Doctor visits may reduce melanoma deaths

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Regular doctor visits may reduce the risk of dying from melanoma skin cancer, according to a new study.

Researchers at Henry Ford Hospital in Detroit analysed the cases of 251 white patients, average age 60, diagnosed with melanoma between 2001 and 2007. All of the patients had health insurance.

The risk of dying from melanoma was 70% lower among patients who had at least one visit with their family doctor or a specialist in the five years before they were diagnosed with the disease, the investigators found.

Read: Melanoma rates soaring

When factors such as age, gender and other health problems were accounted for, the risk of death was 90 percent lower in patients who had seen a specialist. The researchers also found that patients who underwent screening tests such as a colonoscopy or a fasting blood test also had a greatly decreased risk of death.

Medical care a priority

"This study is important because it's not about having health insurance or having access to care. It's about tapping into that care," lead author and dermatologist Dr Melody Eide said in a Henry Ford Health System news release.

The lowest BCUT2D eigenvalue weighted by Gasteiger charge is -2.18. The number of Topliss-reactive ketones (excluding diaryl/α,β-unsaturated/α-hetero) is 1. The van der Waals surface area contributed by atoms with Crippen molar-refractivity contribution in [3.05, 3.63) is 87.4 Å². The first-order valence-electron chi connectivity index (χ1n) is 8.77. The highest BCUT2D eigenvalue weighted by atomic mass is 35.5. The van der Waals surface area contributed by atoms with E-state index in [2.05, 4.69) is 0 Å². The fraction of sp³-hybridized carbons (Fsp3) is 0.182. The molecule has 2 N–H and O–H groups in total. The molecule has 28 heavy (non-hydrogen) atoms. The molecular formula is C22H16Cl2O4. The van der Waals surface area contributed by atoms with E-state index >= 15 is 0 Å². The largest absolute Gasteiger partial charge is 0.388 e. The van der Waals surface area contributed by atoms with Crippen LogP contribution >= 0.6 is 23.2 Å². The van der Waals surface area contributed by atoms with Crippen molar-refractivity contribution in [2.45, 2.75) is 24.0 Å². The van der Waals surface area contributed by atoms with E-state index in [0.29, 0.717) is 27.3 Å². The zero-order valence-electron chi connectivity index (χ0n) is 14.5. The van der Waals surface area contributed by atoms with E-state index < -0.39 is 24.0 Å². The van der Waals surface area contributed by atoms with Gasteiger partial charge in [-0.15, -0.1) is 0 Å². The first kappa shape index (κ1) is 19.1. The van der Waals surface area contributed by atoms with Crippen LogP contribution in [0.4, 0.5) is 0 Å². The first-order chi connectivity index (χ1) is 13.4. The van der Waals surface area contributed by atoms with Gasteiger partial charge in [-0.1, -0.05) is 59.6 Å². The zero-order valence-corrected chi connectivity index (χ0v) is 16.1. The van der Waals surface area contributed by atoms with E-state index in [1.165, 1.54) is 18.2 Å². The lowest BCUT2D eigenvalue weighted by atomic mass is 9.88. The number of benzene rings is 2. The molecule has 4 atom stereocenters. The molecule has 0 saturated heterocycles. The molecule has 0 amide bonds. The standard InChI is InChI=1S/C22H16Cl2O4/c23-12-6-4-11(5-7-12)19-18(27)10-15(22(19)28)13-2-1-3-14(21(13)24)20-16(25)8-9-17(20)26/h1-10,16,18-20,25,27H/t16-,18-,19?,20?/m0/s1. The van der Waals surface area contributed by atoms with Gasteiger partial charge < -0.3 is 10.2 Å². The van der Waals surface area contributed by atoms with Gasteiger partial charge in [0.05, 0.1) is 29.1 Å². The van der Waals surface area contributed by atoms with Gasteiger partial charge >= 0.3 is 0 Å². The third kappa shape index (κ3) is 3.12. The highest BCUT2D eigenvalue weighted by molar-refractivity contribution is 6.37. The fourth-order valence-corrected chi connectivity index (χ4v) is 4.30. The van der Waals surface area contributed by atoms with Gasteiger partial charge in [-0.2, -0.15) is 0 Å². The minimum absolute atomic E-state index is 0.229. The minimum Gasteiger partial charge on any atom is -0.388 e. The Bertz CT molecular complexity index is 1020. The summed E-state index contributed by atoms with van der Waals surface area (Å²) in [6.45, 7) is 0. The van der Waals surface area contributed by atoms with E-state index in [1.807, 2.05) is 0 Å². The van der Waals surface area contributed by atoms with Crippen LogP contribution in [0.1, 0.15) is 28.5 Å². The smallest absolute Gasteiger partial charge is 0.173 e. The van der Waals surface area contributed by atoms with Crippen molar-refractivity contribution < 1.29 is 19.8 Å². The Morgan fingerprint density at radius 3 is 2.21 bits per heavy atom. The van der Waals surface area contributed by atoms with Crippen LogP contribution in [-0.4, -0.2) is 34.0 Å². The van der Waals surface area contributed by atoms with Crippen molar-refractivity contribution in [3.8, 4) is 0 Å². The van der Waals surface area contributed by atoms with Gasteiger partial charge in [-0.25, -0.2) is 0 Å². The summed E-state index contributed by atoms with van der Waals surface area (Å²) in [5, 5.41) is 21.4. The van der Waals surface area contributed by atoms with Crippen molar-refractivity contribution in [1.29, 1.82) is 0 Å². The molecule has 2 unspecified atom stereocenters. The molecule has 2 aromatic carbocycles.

"We know that people are always going to have struggles in their lives. They're going to have unreliable transportation, children that they're caring for, copays that are too expensive to pay," Eide said. "What this study suggests is that these types of barriers may impact your prognosis for cancer if they impede your ability to make your medical care a priority."

Read: The importance of a colonoscopy

However, while the researchers found a link between seeing a doctor and improved survival in melanoma patients, it didn't prove a cause-and-effect relationship.

The findings were scheduled for presentation at the Society of Investigative Dermatology's annual meeting in Albuquerque, New Mexico. Research presented at meetings should be considered preliminary until published in a peer-reviewed journal.

According to the US National Institutes of Health, the number of melanoma deaths in the United States rose 5% in the early to mid-1990s, but have since levelled off.


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